itself—do I need to say much? You will love them all I know
when you meet them in June. I stayed at one of the dormitories
with the chapter—a huge old southern home that has been slightly
adapted f o r present day needs—I say slightly advisedly, when I
remember.the huge high ceilinged-room that I occupied—almost
large enough to make a small home in these days of conservation
of space—with its three single beds, three dressers, study tables,
chairs, trunks, etc.—all of which hardly seemed to fill it. A n d the
huge staircase, with its graceful curve and heavy railing—need I
say that at night when the soft lights were on I half expected to
see some gracious southern lady of the early forties come trailing
her draperies down on the way to some gorgeous party ? A n d the
air was so balmy that despite the soft coal dirt I loved the place
and only wished I might have stayed longer. A n d yet I haven't
said much about the girls, have I ? They are southern of course,
and delighted me with their soft mannerisms, their "yes'ms" and
their "sure nuff" with a slightly rising inflection. They seemed a
bit more reserved than the northern college girl, a bit more mature
for their age perhaps and with more of a serious purpose in life
apparent in their ordinary conversation. I remembered one of the
girls told me that they didn't run around with men much after
their sophomore year unless they had a definite affair—and I re-
member too the little air with which she said it—Omicron, can you
guess whom I mean? But in spite of their seriousness I found
them very likeable and f u l l of f u n , as pleasure-loving as most
girls of their age—I know you'll like 'em when you know them in

Nu Omicron next—and I arrived in rain which continued
almost constantly during all my stay in Nashville. Naturally I
was told that weather like this was unusual—but then I've been
about enough to be used to that! and I had a good time in spite
of the weather! Saturday was the day of my arrival and as I
was also attending a wedding in Nashville at which M r . Hennings
was to be a member of the bridal party, the girls were kind enough
to give up the entire day to me, and I got to know a lot of them
well. We went right out to the campus where I found conditions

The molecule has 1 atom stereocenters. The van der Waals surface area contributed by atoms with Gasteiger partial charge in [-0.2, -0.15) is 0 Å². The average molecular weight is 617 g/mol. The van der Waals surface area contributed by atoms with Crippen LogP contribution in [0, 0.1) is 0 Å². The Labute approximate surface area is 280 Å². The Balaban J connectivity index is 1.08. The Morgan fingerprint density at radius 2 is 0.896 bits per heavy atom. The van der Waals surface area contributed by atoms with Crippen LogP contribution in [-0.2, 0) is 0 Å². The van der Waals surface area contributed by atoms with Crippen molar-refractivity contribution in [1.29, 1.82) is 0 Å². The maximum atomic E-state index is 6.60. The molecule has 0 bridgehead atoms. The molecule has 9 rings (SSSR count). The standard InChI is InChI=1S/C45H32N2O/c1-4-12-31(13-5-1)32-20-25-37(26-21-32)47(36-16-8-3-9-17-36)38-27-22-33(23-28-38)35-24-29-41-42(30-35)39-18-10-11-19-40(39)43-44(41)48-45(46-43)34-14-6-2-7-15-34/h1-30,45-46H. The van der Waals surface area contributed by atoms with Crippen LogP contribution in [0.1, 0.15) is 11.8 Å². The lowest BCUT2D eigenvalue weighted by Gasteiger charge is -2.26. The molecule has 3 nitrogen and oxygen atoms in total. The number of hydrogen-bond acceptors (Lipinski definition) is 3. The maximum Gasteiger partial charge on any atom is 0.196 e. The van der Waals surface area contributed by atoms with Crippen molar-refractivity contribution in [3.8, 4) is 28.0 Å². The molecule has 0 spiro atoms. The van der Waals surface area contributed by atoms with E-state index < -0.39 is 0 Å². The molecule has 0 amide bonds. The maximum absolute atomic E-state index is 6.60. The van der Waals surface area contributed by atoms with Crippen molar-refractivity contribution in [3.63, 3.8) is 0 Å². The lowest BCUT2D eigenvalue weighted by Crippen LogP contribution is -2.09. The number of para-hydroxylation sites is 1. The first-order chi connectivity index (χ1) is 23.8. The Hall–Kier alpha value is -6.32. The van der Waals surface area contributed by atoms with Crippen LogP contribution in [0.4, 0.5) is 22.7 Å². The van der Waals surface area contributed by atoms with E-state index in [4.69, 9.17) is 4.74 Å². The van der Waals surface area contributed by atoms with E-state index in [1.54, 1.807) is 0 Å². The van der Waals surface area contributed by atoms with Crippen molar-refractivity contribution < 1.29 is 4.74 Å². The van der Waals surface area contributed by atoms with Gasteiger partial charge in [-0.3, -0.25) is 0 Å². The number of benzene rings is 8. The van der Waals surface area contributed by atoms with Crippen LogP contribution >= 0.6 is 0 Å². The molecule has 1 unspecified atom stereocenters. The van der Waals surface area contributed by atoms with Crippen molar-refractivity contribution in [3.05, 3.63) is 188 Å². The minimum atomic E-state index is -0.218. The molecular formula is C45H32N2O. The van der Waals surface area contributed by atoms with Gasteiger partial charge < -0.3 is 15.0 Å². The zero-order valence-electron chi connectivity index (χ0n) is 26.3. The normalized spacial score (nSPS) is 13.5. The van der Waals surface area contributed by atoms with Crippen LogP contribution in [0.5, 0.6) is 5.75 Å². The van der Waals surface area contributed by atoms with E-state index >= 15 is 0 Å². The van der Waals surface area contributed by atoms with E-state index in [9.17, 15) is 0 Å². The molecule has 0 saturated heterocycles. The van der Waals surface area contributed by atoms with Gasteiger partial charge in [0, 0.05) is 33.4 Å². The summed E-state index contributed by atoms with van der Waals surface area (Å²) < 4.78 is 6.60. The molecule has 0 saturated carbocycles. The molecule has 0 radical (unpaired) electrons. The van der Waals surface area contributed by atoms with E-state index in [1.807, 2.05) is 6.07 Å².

most interesting. Vanderbilt is in the main a men's school and
the girls are allowed only i n very limited numbers, fifty each
year, I believe. This means a women's body of about 150, and
a very cordial spirit among all the girls. There are only three
women's fraternities, KA(~), A A A and AOIT. While I was on
the campus we held an informal reception, I think one might call
it, in the women's dressing room—and I think I met most of the
Vanderbilt girls there before I had a chance to meet them again
at the tea the girls gave f o r me in the afternoon. I t was all very
pleasant and very happy. There is no dean of women at Vander-
bilt but I met the Dean of the School who told me how wonder-
fully well our chapter ranked on the campus and the Dean of
Men whose wife happens to be an A O I I — o u r own Mary D .
Houston Saratt. Mrs. Darden of Sigma Kappa called on me just
to tell me. 1 think, how much she liked our girls at Vanderbilt!
And well she might; they are attractive and "peppy"—combine
the southern girls' charm with the northern girls' vivacity. They
are building a little club house not far f r o m the campus which
is fully as pretty as those the other groups have and which is
going to raise the chapter quite to the seventh heaven when it is
completed. Naturally most of the girls are town girls and as such
have no need for a chapter house to live in-—but they will have
a lot of use f o r this little club house. They can entertain, have
small luncheons and can meet there f o r their own pleasant times.
I surely should love to see it when it is completed—and the N u
Omicron girls in i t !

And then I traveled still farther south to lovely quaint New
Orleans. I have to hold myself in check here lest I go clear out
of bounds and spend too much time telling you how charming this
southern city is with its old French quarter f u l l of curio shops
where one is constantly tempted to spend all he has and more, its